Encyclopedia : Phylogeny and Genetics

Old Pictures of Morning Glories in the Edo era (1603-1868)

Woodcut Printing (HANGA) of Morning glories

Copyright 1998-2017 Yoshiaki Yoneda

Asagao, the morning glory, is thought to have been brought over from China as a Chinese medicine during the Nara era (710-784). At first it was called Kengo and its seed Kengosi (or Kenigosi), but eventually it came to be called the morning glory, as its beautiful flower opened early in the morning. The morning glory flower became a subject of aesthetic admiration. In the Edo era (1615-1868), the morning glory became loved broadly as a flower of the common people of Japan, and it appears in haiku, joururi (a kind of musical narrative), kabuki, and so on. The original blue flower was depicted in "Heike Noukyou" (a group of decorated scrolls of Buddhist sutra dedicated by the Taira family to the Itukusima Shrine (1164). A white flower seems to have appeared before the Edo era, but it was not documented until 1664. White, red, asagi (light blue), and azure flowers, as well as a dwarf morning glory called futaba asagao, were documented by the end of the 17th century. A black-and-white flecked flower (somewake) and a double flower are described in "Buturuihinsitu" (Collections of herbs and natural products) by Gennai Hiraga (1762, Houreki 12). Split, Swertia-like, and pear flowers are described in "Honzoukoumokukeimou" (Enlightening outline of natural materials for medicinal use) in 1803 (Kyouwa 3).
Image List

Cultivation of the varied morning glory boomed more than once during the latter Edo period. In the first boom, during the Bunka/Bunsei era (1804-1829) corresponding to the period of overripeness of Edo culture, many new mutants appeared. Morning glory specialty picture books, such as "Asagao-hinruizuko", "Kadan-asagao-tuu", " Asagaoso", and "Teityu-asagao-hu", were published from Bunka 12 (meaning the 12th year of the Bunka era, or 1815) to Bunka 14. The second boom was during the Kaei/Ansei era (1848-1860). In this period, new variants such as rangiku (polymorphic), rinpuu (brown) and swallow (miniature) appeared, and the main trend in cultivation was to combine many already-existing mutants with the botan flower, which is a kind of double flower consisting of petalled stamens and pistils. The varied flowers of the Japanese morning glory became still more intricate and splendorous. Especially, the novel flowers saizaki, sisizaki (lion or feathered) and daizaki (daizaki or cup flower) combined with botan (double flower) were depicted in special picture books, such as "Santo-ittyo" and "Asagao 36 kasen" published in Kaei 7 (1854), and "Tohi-syuukyou" published in Ansei 4 (1857). In addition to these, of course, other variants were combined, and so compound flowers with strange leaves were cultivated. Such endlessly variable characteristics were most suitable for the name of the varied Japanese morning glory.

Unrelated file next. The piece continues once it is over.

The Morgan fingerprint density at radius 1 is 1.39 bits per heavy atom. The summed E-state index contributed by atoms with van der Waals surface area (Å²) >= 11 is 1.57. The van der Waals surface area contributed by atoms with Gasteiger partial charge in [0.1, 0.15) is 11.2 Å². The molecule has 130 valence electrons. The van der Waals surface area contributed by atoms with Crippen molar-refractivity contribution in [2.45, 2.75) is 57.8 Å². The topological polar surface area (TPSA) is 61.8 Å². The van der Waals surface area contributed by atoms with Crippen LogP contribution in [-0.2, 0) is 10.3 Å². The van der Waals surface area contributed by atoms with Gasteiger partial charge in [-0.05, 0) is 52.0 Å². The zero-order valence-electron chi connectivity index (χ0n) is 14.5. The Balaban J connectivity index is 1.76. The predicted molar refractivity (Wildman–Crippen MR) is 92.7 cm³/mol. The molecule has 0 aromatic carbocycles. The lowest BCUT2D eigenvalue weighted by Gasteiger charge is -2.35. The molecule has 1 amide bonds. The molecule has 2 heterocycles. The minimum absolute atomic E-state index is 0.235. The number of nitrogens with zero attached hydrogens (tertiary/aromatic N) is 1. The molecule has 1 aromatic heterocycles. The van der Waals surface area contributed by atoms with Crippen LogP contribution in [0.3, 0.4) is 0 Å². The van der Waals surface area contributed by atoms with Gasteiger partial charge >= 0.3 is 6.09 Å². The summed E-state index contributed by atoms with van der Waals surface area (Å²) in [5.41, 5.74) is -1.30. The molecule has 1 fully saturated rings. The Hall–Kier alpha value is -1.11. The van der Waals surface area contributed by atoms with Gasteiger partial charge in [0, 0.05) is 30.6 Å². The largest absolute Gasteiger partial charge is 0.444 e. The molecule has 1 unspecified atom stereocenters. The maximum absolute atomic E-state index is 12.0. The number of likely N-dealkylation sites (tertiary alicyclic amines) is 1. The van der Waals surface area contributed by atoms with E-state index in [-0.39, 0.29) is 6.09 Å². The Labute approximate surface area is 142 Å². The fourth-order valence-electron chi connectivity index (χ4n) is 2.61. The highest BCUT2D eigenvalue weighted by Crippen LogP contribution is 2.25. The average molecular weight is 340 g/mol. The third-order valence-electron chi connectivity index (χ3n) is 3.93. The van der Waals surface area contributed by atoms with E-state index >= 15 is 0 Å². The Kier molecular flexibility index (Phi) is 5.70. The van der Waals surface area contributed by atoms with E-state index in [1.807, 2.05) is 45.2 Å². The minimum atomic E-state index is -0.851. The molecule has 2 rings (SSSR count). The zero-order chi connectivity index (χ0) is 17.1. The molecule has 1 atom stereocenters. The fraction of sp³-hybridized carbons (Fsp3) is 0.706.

Old picture books of the morning glory (from the Edo era).

  1. Shoukiti Minegisi Asagao-hinruizuko (An illustrated monograph of the Japanese morning glory) Bunka 12 (1815).
  2. Kotendousyuzin Kadan-asagao-tuu (authority on flower bed of the Japanese morning glory) Bunka 12 (1815).
  3. Keiei Sizian Asagaoso (Varieties of the Japanese morning glory) Bunka 14 (1817).
  4. Ryuuhu Minegisi Asagao-hin (Varieties of the Japanese morning glory) Bunka 14 (1817).
  5. Sougiku Syuusui Teityu-asagao-hu Bunka 15 (1818).
  6. Sougiku Syuusui Asagao-mizukagami Bunsei 1(1818).
  7. Kyouyoukan and Bankaen Yokoyama Asagao 36 kasen (36 varieties of the Japanese morning glory), Kaei 7 (1854).
  8. Yosisuke Kou and Tomezirou Naritaya Santo-ittyo (Celebrated flowers of three cities), Kaei 7 (1854).
  9. Yosisuke Kou and Tomezirou Naritaya Ryotisyu (Rare varieties of the Japanese morning glory from 2 cities) Ansei 2 (1855).
  10. Yosisuke Kou and Tomezirou Naritaya Tohi-syuukyou (Rare varieties of the Japanese morning glory grown in the cities and countries) Ansei 4 (1857).

Commentary books of varied morning glory of the Edo era

  1. Yoshitaka Watanabe Varied Japanese morning glory (1984) Nippon Television Network
  2. Seizou Kasiwaoka and Mikinori Ogisu (ed.) Traditional gardening plants and the culture illustrated by pictures (1997) Abokkusha Pub. Comp.
  3. Yoshiaki Yoneda Varied Japanese morning glory -pursuit of gardening beauty in the Edo era- In: Culture journal of form [6] Flower and Blooming beauty p.29 (1999) Kousakusha Publ. Comp.

Edited by Yuuji Tsukii (Lab. Biology, Science Research Center, Hosei University)